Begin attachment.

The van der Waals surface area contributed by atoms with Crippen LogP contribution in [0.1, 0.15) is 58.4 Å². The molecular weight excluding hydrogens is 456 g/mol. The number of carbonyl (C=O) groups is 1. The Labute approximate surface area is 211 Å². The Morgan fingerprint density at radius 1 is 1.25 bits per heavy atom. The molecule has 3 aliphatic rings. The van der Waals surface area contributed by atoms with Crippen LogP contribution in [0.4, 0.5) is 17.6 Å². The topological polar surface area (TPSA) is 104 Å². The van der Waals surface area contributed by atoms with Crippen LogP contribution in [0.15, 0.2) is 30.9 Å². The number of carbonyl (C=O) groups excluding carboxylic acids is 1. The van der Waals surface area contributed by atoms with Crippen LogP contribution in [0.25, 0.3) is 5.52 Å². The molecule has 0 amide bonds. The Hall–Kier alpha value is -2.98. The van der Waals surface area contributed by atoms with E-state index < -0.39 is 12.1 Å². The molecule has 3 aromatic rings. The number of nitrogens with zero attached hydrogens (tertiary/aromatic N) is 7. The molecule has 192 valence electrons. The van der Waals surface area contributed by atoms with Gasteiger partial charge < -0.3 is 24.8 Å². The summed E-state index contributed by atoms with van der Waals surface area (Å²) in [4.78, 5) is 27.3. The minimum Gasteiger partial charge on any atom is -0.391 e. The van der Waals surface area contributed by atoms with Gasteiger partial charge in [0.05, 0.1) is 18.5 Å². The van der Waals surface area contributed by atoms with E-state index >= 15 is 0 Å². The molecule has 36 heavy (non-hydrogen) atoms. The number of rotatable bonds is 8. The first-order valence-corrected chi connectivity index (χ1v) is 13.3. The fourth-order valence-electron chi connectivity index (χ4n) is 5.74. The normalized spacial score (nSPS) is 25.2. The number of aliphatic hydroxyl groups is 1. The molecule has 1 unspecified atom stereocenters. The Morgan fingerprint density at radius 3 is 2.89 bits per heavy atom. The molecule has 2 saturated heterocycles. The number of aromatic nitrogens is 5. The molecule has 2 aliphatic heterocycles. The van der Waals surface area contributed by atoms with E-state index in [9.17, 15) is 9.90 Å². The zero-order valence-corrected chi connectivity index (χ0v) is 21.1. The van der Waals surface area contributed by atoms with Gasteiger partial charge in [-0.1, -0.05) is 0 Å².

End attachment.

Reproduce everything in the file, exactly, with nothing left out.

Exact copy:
The van der Waals surface area contributed by atoms with Crippen LogP contribution in [0.1, 0.15) is 58.4 Å². The molecular weight excluding hydrogens is 456 g/mol. The number of carbonyl (C=O) groups is 1. The Labute approximate surface area is 211 Å². The Morgan fingerprint density at radius 1 is 1.25 bits per heavy atom. The molecule has 3 aliphatic rings. The van der Waals surface area contributed by atoms with Crippen LogP contribution in [0.4, 0.5) is 17.6 Å². The topological polar surface area (TPSA) is 104 Å². The van der Waals surface area contributed by atoms with Crippen LogP contribution in [0.15, 0.2) is 30.9 Å². The number of carbonyl (C=O) groups excluding carboxylic acids is 1. The van der Waals surface area contributed by atoms with Crippen LogP contribution in [0.25, 0.3) is 5.52 Å². The molecule has 0 amide bonds. The Hall–Kier alpha value is -2.98. The van der Waals surface area contributed by atoms with E-state index < -0.39 is 12.1 Å². The molecule has 3 aromatic rings. The number of nitrogens with zero attached hydrogens (tertiary/aromatic N) is 7. The molecule has 192 valence electrons. The van der Waals surface area contributed by atoms with Gasteiger partial charge < -0.3 is 24.8 Å². The summed E-state index contributed by atoms with van der Waals surface area (Å²) in [4.78, 5) is 27.3. The minimum Gasteiger partial charge on any atom is -0.391 e. The van der Waals surface area contributed by atoms with Gasteiger partial charge in [0.05, 0.1) is 18.5 Å². The van der Waals surface area contributed by atoms with E-state index >= 15 is 0 Å². The molecule has 36 heavy (non-hydrogen) atoms. The number of rotatable bonds is 8. The first-order valence-corrected chi connectivity index (χ1v) is 13.3. The fourth-order valence-electron chi connectivity index (χ4n) is 5.74. The normalized spacial score (nSPS) is 25.2. The number of aliphatic hydroxyl groups is 1. The molecule has 1 unspecified atom stereocenters. The Morgan fingerprint density at radius 3 is 2.89 bits per heavy atom. The molecule has 2 saturated heterocycles. The number of aromatic nitrogens is 5. The molecule has 2 aliphatic heterocycles. The van der Waals surface area contributed by atoms with E-state index in [9.17, 15) is 9.90 Å². The zero-order valence-corrected chi connectivity index (χ0v) is 21.1. The van der Waals surface area contributed by atoms with Gasteiger partial charge in [-0.1, -0.05) is 0 Å².